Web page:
|Rhinos (Chauvet Cave painting)|
The documentary tells us a lot about the cave, about how it's being studied and preserved for future generations. But what I loved most is how well the paintings were shown. The light moving slowly across the timeless creation, while the thick darkness enveloped the rest. One can imagine the fire burning in that cave 32000 years ago, throwing its light on the walls. The dancing flames giving the drawings a life of their own and those ancient people looking at the animals drawn along the curves of the cave wall. They would have seen what we see - visually engaging works of art. What were their thoughts looking at the work?
|Horses (Chauvet Cave painting)|
What I found interesting was how the artists visualised movement - the bison with eight legs, or the rhino's horns drawn repeatedly in front and above its head. The two rhinos fighting seem locked with brutal force. Then there is the herd of horses, drawn obliquely, each horse unique in its rendition. It almost seems like the horses are galloping side by side. And one of the artists made a series hand prints with some kind of red pigment and another with the hand used as a stencil. The artists used various methods to accentuate the drawings - grooves, shading and repeated lines. Further reading told me that before the artists started drawing in earnest, they scraped the cave walls for a lighter coloured wall and a smooth texture. Such ingenuity! Another interesting thing is that the paintings were not done at the same time period. Some of the paintings were made some 5000 years after the first series. The mind boggles! What did those individuals find in that cave and what did those 'new age' artists think of the paintings on the wall? How did they add to what was already drawn? How old did they think those drawings were?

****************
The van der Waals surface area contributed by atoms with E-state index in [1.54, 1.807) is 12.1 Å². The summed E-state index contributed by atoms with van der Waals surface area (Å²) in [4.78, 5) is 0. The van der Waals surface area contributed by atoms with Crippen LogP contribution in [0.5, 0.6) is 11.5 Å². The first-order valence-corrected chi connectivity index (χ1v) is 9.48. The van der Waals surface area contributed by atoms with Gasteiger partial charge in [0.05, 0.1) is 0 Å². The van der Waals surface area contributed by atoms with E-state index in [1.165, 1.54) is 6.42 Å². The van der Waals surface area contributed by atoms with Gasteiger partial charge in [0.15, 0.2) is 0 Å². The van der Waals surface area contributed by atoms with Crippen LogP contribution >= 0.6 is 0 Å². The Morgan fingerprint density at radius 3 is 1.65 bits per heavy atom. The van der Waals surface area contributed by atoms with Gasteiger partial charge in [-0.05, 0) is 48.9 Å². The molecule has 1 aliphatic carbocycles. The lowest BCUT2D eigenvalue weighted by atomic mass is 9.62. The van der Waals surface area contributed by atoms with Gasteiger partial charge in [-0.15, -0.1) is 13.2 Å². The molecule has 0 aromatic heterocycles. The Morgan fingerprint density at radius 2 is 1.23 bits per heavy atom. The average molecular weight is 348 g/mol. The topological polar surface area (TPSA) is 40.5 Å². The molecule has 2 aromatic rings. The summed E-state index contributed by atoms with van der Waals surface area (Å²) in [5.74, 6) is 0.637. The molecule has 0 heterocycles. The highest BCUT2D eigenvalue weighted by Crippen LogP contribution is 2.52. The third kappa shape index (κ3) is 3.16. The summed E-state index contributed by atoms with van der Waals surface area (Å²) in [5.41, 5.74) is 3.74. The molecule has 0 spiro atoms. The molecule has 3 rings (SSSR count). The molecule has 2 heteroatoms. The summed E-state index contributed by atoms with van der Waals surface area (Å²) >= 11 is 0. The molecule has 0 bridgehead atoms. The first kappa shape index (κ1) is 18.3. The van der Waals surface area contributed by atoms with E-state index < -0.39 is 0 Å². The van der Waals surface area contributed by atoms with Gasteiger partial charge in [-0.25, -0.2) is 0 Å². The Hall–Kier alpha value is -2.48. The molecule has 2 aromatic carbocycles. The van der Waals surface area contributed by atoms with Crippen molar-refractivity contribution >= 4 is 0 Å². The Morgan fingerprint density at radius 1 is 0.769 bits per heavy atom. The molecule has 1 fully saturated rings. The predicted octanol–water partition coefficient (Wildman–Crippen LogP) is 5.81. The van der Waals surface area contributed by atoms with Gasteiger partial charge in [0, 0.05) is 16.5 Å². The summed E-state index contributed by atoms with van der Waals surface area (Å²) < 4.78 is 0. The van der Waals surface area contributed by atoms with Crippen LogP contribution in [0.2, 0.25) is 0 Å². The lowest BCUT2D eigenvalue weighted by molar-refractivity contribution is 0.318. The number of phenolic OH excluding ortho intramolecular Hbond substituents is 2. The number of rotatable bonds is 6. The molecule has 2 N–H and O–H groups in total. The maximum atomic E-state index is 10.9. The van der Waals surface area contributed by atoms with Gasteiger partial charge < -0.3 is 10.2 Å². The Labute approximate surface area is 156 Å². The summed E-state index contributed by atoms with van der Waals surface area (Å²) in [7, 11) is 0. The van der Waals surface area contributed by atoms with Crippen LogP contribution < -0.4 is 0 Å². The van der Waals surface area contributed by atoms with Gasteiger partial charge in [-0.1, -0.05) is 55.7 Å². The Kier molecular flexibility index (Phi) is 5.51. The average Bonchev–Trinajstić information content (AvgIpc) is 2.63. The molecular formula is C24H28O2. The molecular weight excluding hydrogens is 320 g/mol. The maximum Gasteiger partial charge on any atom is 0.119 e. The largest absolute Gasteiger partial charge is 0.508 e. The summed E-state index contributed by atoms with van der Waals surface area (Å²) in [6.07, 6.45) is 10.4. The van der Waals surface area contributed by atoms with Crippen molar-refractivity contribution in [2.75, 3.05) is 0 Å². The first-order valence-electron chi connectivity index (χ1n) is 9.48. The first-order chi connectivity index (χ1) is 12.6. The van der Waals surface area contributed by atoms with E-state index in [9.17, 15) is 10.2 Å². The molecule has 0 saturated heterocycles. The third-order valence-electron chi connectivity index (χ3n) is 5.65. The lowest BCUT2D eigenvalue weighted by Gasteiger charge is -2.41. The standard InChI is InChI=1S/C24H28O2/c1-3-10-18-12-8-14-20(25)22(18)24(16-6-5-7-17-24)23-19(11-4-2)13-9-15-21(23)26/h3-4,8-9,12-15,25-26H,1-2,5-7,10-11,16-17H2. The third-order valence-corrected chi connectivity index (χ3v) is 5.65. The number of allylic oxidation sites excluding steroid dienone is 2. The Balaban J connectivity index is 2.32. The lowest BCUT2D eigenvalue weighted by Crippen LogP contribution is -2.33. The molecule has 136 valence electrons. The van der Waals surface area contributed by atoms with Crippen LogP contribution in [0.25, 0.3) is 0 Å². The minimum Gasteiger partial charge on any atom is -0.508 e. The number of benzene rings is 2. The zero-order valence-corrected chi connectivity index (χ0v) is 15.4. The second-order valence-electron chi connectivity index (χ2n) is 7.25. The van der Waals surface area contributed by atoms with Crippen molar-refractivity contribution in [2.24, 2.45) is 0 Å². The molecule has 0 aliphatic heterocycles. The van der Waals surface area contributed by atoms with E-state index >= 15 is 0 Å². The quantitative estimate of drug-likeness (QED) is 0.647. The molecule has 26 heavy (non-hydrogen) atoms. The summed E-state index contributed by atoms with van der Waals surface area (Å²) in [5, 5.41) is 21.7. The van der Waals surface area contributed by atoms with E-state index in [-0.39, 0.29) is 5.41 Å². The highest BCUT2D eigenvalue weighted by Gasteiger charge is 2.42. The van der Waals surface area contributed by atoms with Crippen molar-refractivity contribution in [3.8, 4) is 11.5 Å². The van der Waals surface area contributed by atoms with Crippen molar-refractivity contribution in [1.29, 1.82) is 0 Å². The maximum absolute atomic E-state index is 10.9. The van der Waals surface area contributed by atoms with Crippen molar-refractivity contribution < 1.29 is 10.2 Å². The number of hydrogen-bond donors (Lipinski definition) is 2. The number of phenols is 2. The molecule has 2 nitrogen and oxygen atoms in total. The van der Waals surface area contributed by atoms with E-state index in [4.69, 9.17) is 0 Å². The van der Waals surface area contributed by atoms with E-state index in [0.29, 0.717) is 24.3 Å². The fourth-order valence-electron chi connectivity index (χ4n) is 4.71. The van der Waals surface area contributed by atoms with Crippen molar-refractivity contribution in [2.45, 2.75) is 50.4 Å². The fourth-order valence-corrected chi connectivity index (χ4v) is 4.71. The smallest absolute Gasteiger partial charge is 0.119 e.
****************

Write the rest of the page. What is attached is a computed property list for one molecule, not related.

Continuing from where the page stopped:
You can't help but feel a sense of awe looking at these works of art. It is a beautiful reminder that the need to express ourselves is part of who we are. We have always created and always will, no matter how our language changes.
'Cave of Forgotten Dreams' is an interesting watch - you can see the trailer of the documentary here. I bet you'll be inspired by the ancient lines drawn with an abandon we all aspire to. Enjoy!